I ' 1 SCOREBOARD ! lRD 2 LL3 (U 16-16 Z BASEBALL LA1U CLASSIFIED' THE CLARION-LEDGER I JACKSON, MISSISSIPPI . SATURDAY.AUGUST17.1991 mmA Mm Generals capitalize on errors Jackson takes a 9-5 win from bumbling Arkansas to stay tied for first. From Wire and Special Reports LITTLE ROCK - Howard .Prager hit a two-run single and belt-Jed his ninth homer of the season to spark Jackson to an error-marred 9-;5 Texas League East victory over Arkansas on Friday night. ', The Generals remain in a virtual tie for first in the TL East with 'Shreveport. i ' Jackson and Arkansas combined !for nine errors, seven by the Travelers. '. Generals reliever Pete Bauer picked up his third win of the season against seven losses. He worked ;2 hitless innings after taking over for starter Shane Reynolds in the Ififth. I Arkansas starter Dennis Wise-;man fell to 6-13. Jackson jumped to a 2-0 lead in the first inning. Frank Kellner singled to extend his hitting streak to six games. Joe Mikulik reached base when Arkansas second baseman Jeff Shireman misplayed the ball. Kellner was safe at third when Mike Ross booted the relay from center fielder Ric Christian. Prager's single knocked in both runners. Arkansas got a run in the bottom of the inning and scored two more in the second when Tripp Cromer singled, Charlie White doubled and Christian doubled to score both runners. The Travelers made it 4-2 in the third when Ross was hit by pitch, stole second and scored on a sacrifice fly. But the Generals took the lead for good with three runs in the fourth, another in the fifth on Prager's solo shot and a run in the ninth. The homer was Prager's eighth of the second half. Prager and Bert Hunter each went 3-for-4 for Jackson. . Arkansas' Jose Fernandez added solo homer of his own in the bottom of the ninth, his 10th of the season. Outfielder Kevin Dean was promoted to Triple-A Tucson on Friday. His roster spot was not immediately filled. V , l W ,) ij J if - If I f If ' ; ;. ; - 4 ' ' : i i - V ' ' " : mm ji if The Associated Press An umpire restrains USA coach Ron Polk (left) during an argument with first base ump Nelson Diaz Blanco (right). Grand slam and shoving umpire tell story of Americans' day. By Mike Knobler Clarion-Ledger Staff Writer HAVANA American baseball got pushed around Friday, first by Puerto Rico and then by an umpire. First baseman Efrain Garcia hit a third-innning grand slam as Puerto Rico shocked the United States 7-1, knocking the Americans out of the hunt for the Pan American Games gold medal. And first base umpire Nelson Diaz Blanco pushed U.S. coach Ron Polk during a sixth-inning argument that resulted in Polk's ejection. The U.S. team had beaten Puerto Rico 10-3 last Saturday night, and players, coaches and experts were expecting a gold-medal rematch against Cuba. Garcia's grand slam hit the U.S. team hard. "They were looking for Cuba," said Puerto Rico pitcher Wilfredo Velez. "They were playing with pressure. You could see it on their faces when they were comingto hit." Velez, 25, threw a seven-hitter and held the Americans to their lowest run total of the tournament. Velez had some personal motivation. Though he was a two-time NAIA All-American at Union University in Jackson, Tenn., he was never drafted. A $12,000 free agent offer from the Chicago Cubs wasn't high enough for Velez. So Velez, a 5-foot-9, 170-pound left-hander, made his point here. A first-inning home run by Chris Roberts provided all the U.S. offense. Puerto Rico plays for the gold medal today against Cuba, which beat the Dominican Republic 14-5. The U.S. plays the Dominican Republic for the bronze. "The two best teams will not play for the gold," U.S. first baseman Dan Melendez said. But Puerto Rico was good enough to beat America's ace. Old Domin-; ion right-hander Jeff Ware, the man who faced Cuba Sunday, couldn't get out of the third inning. With two outs and the bases load ed, his spikes got caught in the rubber while he was delivering a fast-; ball. He thought about holding onto the ball but steadied himself and threw. "I didn't want a balk," Ware said.; "I didn't think he'd hit it out. Unfor-: tunately, he did." ; The pitch was a fastball right at the belly. Garcia, a 27-year-old clean-up hitter, did what he was supposed to do. The dispirited Americans re-; sponded with three hitless innings. Then came the top of the sixth and the disputed balk call that cost the U.S. a run. With two outs and runners at the corners, pitcher Ken-nie Steenstra had faked to third and thrown to first, a pickoff play so old it very rarely works. It seemed to work this time, and Melendez had started the rundown when Blanco made his call. Melendez and Steenstra ran at Blanco and started to plead their case. Polk rushed in from the dugout, pushed his players away and got chin to chin with Blanco. That's when Blanco pushed Polk away twice with his right arm. "We weren't in a fight out there," Polk said. "I was just yelling at him, 'What's the call? What's the call?' When I got irritated is when he started pushing me in the chest." Polk never pushed back, but he did get livid. Netherlands Antilles umpire Franklin Giricori pulled him away from behind. Polk was through for the day. Three innings later, his team's gold-medal chances were finished, too. Cuba finds gold in pool, 5C Williams bears pain to play final season The Southern Mississippi tight end injured both knees in 1 990 and had surgery. By Robert Wilson Clarion-Ledger Staff Writer Eric Williams knows he won't ever be the same. But that doesn't keep the Southern Mississippi senior tight end off the football field. "I'll never be 100 percent again-. . . maybe 80-85 percent, but I'm going to continue to play as hard as I can," said Williams, of Atlanta. "I'm the only senior at my position and I should be a leader. I want to help the team. I want to be able to help motivate my teammates." The 6-foot-3, 245-pound Williams hurt both knees last year and had arthroscopic surgery on each after last season. He missed the spring but is back this fall to finish his career. Despite Williams' injuries, first-year USM head coach Jeff Bower said Williams is still an important member of the team. "Eric Williams is a great guy to have around," Bower said. "He might not get in but 10-to-12 snaps a game, but his influence on the other players is invalu able. He was a great help in the spring. He helped coach the tight ends with Mac Bryan." "I love his courage," Bryan said. "He always has a big smile on his face. He'll be important to us this year. "Eric isn't the type of guy that is going to give team speeches. He is a quiet leader. He has a great desire to play." Williams believes the tight end position will play a bigger role this season. He caught 10 passes for 78 yards a year ago. The tight ends combined for 26 catches a year ago. "With the young quarterbacks, I don't think we'll be throwing deep as much. We graded higher than the other position on the line last year. We'll be using the toss sweep and we'll be responsible for blocking the outside linebackers." Williams injured his knee against Tu-lane last year and missed the last four games of the regular season. But he played "at 60-70 percent" for the Golden Eagles in the All American Bowl. "I really wanted to play in that game," Williams said. "My family came over from Atlanta. It was important to me." Williams' knees kept him out of practice Friday morning because of swelling. Thursday was USM's first day practic- JJ it 7 i lit' Colts need win for confidence Tonight's exhibition against New Orleans isn't meaningless to Ray Meyer. The Associated Press The Ciarion-Ledger File Pnoio USM's injury-plagued tight end Eric Williams, No. 84, is just happy to be playing. ing in pads. Swelling is nothing new to the three tailbacks in his Golden Eagle Williams. offense, injured his knee Thursday and "I spend a lot of time in the fieldhouse, could be lost for the season. "Wm, -Warm -n th-t k h,irl" Doug Rouse, USM's team doctor, said -ftT Doing it before Friday Jones would have surgery next and after practice is my normal routine. week examine the eM q A It is worth to Williams. "I love football," Williams said. Junior inside linebacker Keith "There is nothing that will stop me from Loescher reinjured a knee Thursday and being out there." had arthroscopic surgery. Rouse expects Redshirt freshman Ronald Jones, Loescher back for USM's opener with whom Bower was counting on to be one of Delta State Aug. 31 in Hattiesburg. INDIANAPOLIS It's only a preseason game that no one may remember a month from now, but coach Ron Meyer desperately wants his Indianapolis Colts to beat the New Orleans Saints tonight. The Colts have lost six straight preseason games a seventh would be unprecedented in franchise history. "Since the mental aspect is such an important part of one's success I really think we need a victory in the worst way in the final two preseason games." Meyer said. "With New Orleans and Philadelphia remaining, that's not going to be an easy task." The Colts have lost to Denver 10-3 and 17-7 to Seattle. New Orleans has won its two preseason games, topping Minnesota 18-3 and Green Bay 31-20. Leading the Saints' attack is Steve Walsh, who has completed 18 of 26 passes for 231 yards in the preseason. "(Walsh) had a real good off-season. He stayed around New Orleans, he studied, he worked hard, he looked at film, and he's just a much more competent, further advanced player than he was at the end of last year," Saints coach Jim Mora said. "In evaluating your team in the preseason, you don't look so much at the final score, but how your regulars do against their regulars, and I think in both games our guys have done a pretty good job against our opponent," Mora said. Tonight's game will be carried in Jackson on WJNS 92.1-FM, WJXN 1450-AM and WJXN 92.9-FM. the hot connsii Don Mattingly made things hairy for I the Chicago White Sox, and Roberto Kelly finally beat them with an odd. two-out single in the ninth inning Friday night that gave the New York Yankees a 6-5 victory. Mattingly, benched Thursday because he refused to aet a haircut, returned to the lineup and Mattingly helped trim Chicago. His single in the fifth knocked out no-hit pitcher Wilson Alvarez and his single in the eighth started a two-run rally that tied it at 5, 3C 1 1 A V? f t ' V iir Is net British Open champion Ian Baker-Finch is almost certain of reaching the final round of The International if the weather allows the final round to be reached, 4C BY TH NUMBERS National League Cubs 9 Phillies 1 Pirates 8 Mets 2 Cardinals 4 Expos 2 Braves 3 Padres 2 Reds 5 Giants 0 Dodgers 4 Astros 1 American League Rangers 5-9 Indians 3-13 Tigers 5 Blue Jays 2 Red Sox 3 Royals 2 Yankees 6 White Sox 5 Brewers 8 Orioles 5 Twins 5 Athletics 4 Mariners 5 Angels 3 Texas League Jackson 9 Arkansas 5 Shreveport 9 Tulsa 1 Wichita 7 El Paso 3 Midland 8 San Antonio 5 The International Ian Baker-Finch 12-9 21 Ken Green 12-3 15 Robert Wrenn 10-4 14 Brad Faxon 9-5 14 Four players tied at 13 BEST BET The Pan American Games come to a close Sunday in Havana. The United States showed mixed results. The USA dominated some of the less glamorous sports, but suffered disappointing defeats in swimming, baseball and basketball. Puerto Rico, a U.S. possession, beat the U.S. in baseball and basketball. Three Mississippians have been part of the unique Games experience. USA baseball coach Ron Polk, pitcher Tony Phillips of Petal and basketball player Clarence Weatherspoon of Crawford got to spend time in a country few Americans ever see. Which shows sports can be an educational experience. TV TODAY You can tell football season is close because they play NFL games everyday except Sunday. Two games are on tap today: The Buffalo Bills against the Green Bay Packers at noon on CBS and The New York Giants vs. the New York Jets at 7 p.m. on ESPN, The Atlanta Braves, second in the NL West, play the Padres in San Diego at 9 p.m. on TBS. Complete listings, 2C 4 -t 4-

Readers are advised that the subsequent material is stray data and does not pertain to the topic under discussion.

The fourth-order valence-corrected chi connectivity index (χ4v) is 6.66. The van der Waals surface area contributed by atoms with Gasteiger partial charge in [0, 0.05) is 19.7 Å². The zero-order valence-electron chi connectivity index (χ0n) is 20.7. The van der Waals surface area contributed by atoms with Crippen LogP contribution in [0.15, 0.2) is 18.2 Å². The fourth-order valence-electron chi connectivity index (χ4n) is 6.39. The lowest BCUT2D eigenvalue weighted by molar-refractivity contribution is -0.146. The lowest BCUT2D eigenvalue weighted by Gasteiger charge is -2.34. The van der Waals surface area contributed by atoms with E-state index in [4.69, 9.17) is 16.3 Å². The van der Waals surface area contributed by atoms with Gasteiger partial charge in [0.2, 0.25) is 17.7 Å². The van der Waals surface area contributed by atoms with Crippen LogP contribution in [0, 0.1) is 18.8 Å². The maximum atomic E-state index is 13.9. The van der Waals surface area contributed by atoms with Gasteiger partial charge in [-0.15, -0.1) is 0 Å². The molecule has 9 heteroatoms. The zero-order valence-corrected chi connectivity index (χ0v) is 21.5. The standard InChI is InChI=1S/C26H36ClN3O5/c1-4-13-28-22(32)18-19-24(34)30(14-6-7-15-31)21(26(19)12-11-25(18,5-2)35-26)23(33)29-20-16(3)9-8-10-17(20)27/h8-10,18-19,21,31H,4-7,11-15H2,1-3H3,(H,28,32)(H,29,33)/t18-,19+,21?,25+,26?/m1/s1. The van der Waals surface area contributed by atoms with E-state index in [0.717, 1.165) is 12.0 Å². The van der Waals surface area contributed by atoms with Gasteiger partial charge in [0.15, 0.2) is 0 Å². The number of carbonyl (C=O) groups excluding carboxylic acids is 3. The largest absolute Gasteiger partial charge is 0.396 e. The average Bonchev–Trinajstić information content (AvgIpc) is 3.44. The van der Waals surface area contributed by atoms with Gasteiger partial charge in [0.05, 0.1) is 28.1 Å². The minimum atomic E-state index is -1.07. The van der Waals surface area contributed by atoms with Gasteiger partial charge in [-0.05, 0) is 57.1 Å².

Get access to

  • The largest online newspaper archive
  • 18,900+ newspapers from the 1700s–2000s
  • Millions of additional pages added every month

Publisher Extra Newspapers

  • Exclusive licensed content from premium publishers like the Clarion-Ledger
  • Archives through last month
  • Continually updated

Try it free